A little chunk of Elgian marble returns home

It’s not any of the major pieces of the Parthenon frieze controversially housed in the British Museum. Lord Elgin gave this fragment to the British consul-general of Sicily when he was passing through with his ill-gotten gain in 1816.

It’s been in Sicily ever since, and now it’s finally home, personally transported to Athens by Italian President Giorgio Napolitano.

The sculpted fragment of the ancient Greek hunt goddess Artemis, part of the eastern Parthenon frieze depicting the twelve gods of Olympus, had been in the collection of the Antonio Salinas Archaeological Museum of Palermo.

Greece had sought to secure its return for 13 years, the Greek culture minister said.

The fragment depicts the goddess’ right foot and part of her long robe.

“For the first time in nearly two centuries, a valuable fragment of the Parthenon’s sculpted decoration returns to be embodied where it belongs,” Culture Minister Michalis Liapis told reporters.

Hint, hint. Ever since the New Acropolis Museum opened, Greece has been putting serious pressure on the British Museum to return the Parthenon Marbles.

The BM hasn’t been receptive to Greek entreaties, needless to say. Collecting fragments of the frieze scattered about is a great way to keep the situation in the papers and to make the British Museum look like a dick for not being willing to even consider what other countries are doing.

Edit for clarification: The piece is on loan to Greece. It will return to the Palermo museum at the end of the year.

:hattip: commenter Mark Watson

6 thoughts on “A little chunk of Elgian marble returns home

  1. Oh, wow, good for Italy! I think you’re right, this is a perfect way to not only return the pieces to their home but will hopefully make the BM jerks feel a teeny tiny bit of shame for being, as you said, dicks.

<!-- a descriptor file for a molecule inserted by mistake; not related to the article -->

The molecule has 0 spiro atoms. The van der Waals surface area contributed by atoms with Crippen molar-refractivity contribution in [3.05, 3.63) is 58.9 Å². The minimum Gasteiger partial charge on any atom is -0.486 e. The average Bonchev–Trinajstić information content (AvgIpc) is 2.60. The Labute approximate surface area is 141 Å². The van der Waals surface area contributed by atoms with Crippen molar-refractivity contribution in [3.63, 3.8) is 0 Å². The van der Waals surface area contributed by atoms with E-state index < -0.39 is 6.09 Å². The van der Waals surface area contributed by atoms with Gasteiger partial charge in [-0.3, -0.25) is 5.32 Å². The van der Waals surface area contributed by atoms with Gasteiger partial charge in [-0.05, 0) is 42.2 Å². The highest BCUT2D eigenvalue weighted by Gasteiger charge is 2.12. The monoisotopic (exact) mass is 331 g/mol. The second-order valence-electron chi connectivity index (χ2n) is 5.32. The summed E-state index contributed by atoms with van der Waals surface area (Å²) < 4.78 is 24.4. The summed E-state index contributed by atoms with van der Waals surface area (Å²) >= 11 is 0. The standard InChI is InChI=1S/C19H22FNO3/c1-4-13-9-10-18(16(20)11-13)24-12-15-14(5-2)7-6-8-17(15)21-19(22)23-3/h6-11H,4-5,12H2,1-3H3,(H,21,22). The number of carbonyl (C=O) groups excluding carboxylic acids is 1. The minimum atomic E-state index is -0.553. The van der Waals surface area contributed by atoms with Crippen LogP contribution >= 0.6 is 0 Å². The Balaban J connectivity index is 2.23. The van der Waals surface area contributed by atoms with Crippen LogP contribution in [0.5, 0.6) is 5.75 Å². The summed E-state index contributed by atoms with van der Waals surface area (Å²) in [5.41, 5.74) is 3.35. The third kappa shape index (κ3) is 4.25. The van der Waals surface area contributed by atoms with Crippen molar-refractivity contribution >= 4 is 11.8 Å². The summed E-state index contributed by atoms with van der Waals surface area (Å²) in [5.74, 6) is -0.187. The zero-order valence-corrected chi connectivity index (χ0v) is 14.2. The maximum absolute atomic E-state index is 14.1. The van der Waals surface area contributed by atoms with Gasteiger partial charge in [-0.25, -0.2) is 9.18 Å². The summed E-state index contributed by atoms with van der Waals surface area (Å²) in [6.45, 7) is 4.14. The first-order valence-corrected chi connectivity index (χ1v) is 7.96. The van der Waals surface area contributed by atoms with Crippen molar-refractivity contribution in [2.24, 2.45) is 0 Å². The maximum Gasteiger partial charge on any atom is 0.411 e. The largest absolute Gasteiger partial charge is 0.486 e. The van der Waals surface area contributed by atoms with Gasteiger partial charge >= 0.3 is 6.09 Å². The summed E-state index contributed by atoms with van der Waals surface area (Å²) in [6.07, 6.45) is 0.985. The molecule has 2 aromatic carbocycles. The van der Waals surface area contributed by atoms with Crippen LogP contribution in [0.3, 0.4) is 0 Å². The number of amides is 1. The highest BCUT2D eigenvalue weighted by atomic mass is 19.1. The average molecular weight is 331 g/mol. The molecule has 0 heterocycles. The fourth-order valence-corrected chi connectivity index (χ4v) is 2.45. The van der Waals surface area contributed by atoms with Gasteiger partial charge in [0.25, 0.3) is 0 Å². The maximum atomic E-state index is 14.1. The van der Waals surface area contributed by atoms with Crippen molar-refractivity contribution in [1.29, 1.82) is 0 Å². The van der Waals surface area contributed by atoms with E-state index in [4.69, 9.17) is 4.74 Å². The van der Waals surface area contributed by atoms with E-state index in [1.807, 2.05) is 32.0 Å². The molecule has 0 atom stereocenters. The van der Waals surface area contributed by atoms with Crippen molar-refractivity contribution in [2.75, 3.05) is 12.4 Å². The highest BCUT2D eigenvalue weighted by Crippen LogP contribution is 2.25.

2. Sorry, GB legitemately owns the Elgin Marbles, The Ottomans gave Elgin a permit to remove them, and the British government later *paid* Elgin for them and plunked them into the museum.

    To be perfectly honest, if they hadn’t been removed from the Parthenon, they would have been blown up at the same time as the rest of the building when it was shelled.

    1. The authenticity of the firman that Elgin claimed granted him permission to remove the Parthenon frieze is questionable, to say the very least. It was highly controversial at the time and hasn’t become any less so now that the original document has been lost. There’s also an ethical question about removing cultural patrimony from occupied countries just because the occupiers say you can. Again, this was a hotly debated point at the time. Many prominent people in British arts and government thought Elgin was nothing more than a barbarian and a thief. To top it all off, he brutalized the Parthenon in removing the frieze, and then the British Museum brutalized the marbles with shockingly abrasive “cleaning” methods just because they wanted them as white as can be in keeping with their fantasy of what ideal classical architecture should be.

      As for the notion that the frieze would have “blown up at the same time as the rest of the building when it was shelled,” the Parthenon is still standing proud, and the elements of it that are too delicate to remain outside are now housed in a spectacular new museum that is as state-of-the-art as it is beautiful. The frieze would be entirely protected there, and visitors could see it in its proper context.

      Legitimacy is not so easily assessed with a “sorry” and a declarative sentence or two.

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